Science fiction presents special challenges to a writer. How much technology should you include? How accurate does it have to be? My guest, Penny Lockwood Ehrenkranz, tackles this quandary and offers some sound advice. Her published stories include "Mirror, Mirror" and "A Past and a Future."
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Science fiction can be classified as hard (technological) or soft (sociological). Soft science fiction deals with people, not machines. Although there should be some element of futurism, your characters need not go shooting off among the stars in a high-tech space craft. It is important, however, for you to include elements of the future in your story. It's not good enough to insert a few words about view phones and laser guns. Be a little more daring. Think of technology that exists today and project what it might become 50 years from now. In addition, imagine how life will change with new technology. Thinking back over the changes which have happened in our own lifetime, and how fast those changes occurred, will help you imagine your future time.
As with any science fiction, you need a concrete picture of what happens in your world. What rights do women and minorities have? What type of government is in power? What mode of travel does the common person use? Where does your world exist? Is it a future version of
Earth, or is it a planet in a far-off galaxy which has been inhabited by humans? Allusions to technology which could exist, but doesn't already, help place your work in the science fiction genre. If, however, you concentrate your story more on the people and their problems, rather than describing the intricacies of your spaceship's drive engine, you are writing soft science fiction.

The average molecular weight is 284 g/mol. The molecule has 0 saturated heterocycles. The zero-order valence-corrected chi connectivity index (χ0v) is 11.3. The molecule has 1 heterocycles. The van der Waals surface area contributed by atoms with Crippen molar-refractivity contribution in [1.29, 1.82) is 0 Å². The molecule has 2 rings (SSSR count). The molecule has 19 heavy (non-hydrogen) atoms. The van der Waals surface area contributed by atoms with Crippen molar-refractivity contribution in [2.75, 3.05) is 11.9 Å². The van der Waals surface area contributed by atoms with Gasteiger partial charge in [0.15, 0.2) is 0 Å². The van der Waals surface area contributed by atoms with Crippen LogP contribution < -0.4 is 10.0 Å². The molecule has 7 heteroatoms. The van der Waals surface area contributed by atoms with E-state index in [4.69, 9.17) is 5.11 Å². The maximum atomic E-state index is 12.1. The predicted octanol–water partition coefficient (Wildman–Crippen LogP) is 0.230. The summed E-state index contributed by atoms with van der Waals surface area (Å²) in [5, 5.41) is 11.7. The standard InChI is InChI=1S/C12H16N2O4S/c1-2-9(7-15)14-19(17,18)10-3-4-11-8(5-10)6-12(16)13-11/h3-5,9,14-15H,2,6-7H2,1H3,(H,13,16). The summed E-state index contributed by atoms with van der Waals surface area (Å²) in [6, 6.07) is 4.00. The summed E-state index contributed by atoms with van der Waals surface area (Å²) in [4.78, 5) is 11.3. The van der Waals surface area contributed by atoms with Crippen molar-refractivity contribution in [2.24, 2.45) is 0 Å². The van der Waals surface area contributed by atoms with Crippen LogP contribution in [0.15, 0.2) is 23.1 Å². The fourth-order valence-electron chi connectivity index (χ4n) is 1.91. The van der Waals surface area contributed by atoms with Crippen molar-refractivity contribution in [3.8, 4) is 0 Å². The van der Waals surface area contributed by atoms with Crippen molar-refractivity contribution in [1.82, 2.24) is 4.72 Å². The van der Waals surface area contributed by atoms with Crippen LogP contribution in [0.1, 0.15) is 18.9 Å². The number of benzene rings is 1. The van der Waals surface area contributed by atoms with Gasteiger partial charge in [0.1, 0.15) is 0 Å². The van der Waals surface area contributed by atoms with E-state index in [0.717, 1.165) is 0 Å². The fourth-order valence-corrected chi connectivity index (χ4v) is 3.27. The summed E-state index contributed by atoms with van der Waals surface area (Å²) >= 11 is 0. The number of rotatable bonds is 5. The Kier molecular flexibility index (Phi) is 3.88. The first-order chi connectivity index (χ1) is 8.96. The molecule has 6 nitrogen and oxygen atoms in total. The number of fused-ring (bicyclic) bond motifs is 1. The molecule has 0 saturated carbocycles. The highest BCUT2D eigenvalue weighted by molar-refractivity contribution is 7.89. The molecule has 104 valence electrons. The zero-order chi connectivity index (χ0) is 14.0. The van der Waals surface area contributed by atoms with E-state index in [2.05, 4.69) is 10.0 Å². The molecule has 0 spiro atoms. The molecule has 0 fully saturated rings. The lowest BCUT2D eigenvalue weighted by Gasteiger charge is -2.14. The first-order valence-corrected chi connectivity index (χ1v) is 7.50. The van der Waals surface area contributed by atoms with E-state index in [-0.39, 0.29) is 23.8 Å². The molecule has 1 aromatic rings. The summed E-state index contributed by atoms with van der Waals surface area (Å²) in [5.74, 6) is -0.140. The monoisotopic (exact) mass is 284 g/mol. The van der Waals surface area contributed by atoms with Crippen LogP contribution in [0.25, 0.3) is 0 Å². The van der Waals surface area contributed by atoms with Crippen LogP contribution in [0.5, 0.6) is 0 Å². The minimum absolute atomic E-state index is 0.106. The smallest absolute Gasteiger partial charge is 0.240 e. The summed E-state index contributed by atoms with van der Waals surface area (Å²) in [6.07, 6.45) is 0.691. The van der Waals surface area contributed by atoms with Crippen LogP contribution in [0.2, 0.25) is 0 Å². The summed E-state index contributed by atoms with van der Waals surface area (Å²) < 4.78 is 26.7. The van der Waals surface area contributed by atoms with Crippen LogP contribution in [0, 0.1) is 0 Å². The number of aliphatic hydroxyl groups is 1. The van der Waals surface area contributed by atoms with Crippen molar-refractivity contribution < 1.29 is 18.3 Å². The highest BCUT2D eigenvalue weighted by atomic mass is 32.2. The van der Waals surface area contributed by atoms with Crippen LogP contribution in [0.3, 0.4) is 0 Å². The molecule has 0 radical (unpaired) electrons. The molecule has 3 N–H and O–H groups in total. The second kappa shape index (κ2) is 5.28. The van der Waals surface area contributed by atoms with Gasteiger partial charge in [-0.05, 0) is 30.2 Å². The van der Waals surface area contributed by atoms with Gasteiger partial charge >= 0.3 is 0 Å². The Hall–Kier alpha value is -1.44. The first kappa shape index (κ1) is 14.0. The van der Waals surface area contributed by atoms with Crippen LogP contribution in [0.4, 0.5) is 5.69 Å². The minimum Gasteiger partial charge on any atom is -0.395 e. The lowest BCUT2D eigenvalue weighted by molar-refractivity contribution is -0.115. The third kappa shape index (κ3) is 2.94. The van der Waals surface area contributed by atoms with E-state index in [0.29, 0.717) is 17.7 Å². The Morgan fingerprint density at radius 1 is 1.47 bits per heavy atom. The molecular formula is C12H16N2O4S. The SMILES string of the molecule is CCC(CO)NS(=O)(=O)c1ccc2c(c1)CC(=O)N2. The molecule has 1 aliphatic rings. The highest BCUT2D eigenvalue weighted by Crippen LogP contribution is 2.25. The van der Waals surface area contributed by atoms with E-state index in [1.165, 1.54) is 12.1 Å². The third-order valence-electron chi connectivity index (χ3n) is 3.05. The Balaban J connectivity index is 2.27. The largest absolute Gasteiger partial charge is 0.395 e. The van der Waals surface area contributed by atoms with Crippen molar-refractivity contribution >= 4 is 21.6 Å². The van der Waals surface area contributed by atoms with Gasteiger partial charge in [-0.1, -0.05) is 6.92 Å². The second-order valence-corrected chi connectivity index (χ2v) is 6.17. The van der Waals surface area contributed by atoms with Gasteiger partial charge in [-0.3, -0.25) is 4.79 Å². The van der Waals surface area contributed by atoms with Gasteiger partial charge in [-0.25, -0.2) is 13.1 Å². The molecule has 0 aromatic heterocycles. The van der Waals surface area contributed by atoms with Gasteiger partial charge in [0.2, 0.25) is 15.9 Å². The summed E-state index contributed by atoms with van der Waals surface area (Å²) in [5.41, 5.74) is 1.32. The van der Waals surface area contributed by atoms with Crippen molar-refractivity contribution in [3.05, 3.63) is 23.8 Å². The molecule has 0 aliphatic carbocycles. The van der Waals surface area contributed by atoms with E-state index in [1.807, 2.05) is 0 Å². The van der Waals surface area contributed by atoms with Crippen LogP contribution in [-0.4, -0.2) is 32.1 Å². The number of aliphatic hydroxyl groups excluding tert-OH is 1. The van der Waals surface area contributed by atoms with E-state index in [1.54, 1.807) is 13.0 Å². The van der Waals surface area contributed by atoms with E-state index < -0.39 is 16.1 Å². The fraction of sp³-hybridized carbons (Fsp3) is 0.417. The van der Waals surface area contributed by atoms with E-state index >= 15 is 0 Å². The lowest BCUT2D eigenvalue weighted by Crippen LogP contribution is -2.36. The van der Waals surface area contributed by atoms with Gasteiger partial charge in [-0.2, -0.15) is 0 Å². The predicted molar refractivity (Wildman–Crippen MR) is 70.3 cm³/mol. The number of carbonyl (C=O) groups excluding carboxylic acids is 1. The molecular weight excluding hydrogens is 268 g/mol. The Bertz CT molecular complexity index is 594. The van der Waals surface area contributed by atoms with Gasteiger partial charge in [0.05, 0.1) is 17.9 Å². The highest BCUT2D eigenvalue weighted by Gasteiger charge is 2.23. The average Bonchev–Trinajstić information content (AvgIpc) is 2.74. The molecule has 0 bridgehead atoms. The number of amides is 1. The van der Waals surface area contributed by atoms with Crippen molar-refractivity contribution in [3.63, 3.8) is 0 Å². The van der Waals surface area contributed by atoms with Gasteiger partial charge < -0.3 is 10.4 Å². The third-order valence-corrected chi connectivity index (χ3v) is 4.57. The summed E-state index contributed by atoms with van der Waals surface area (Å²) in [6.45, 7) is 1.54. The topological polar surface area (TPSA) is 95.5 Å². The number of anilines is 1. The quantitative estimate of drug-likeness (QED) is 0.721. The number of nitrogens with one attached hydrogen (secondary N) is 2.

You should research what is currently available in the way of technology. Read issues of science and computer magazines to give you insights into the ever-changing world of science and personal computers. Read as much as you can of books already written in the science fiction genre.
As a beginning writer, where do you look for markets for your work, once you've created it? The obvious market guides are Writer's Digest and Novel & Short Story Writer's Market(published by Writer's Digest Books,1507 Dana Ave., Cincinnati, OH 45207, www.writersdigest.com ). The other place is, of course, the Internet. Do a search for science fiction magazines, speculative fiction magazines, and publishers of science fiction. There are market newsletters such as Ralan’s (www.ralan.com )which specialize in speculative fiction.
Now you know what determines soft science and where to look for markets. The rest is up to you. Send for guidelines and sample issues. Study what kinds of soft science fiction sells in which magazines. Write, revise, and send to an appropriate market. If you do your homework,
you, too, may find your byline in a science fiction magazine, anthology, or novel.
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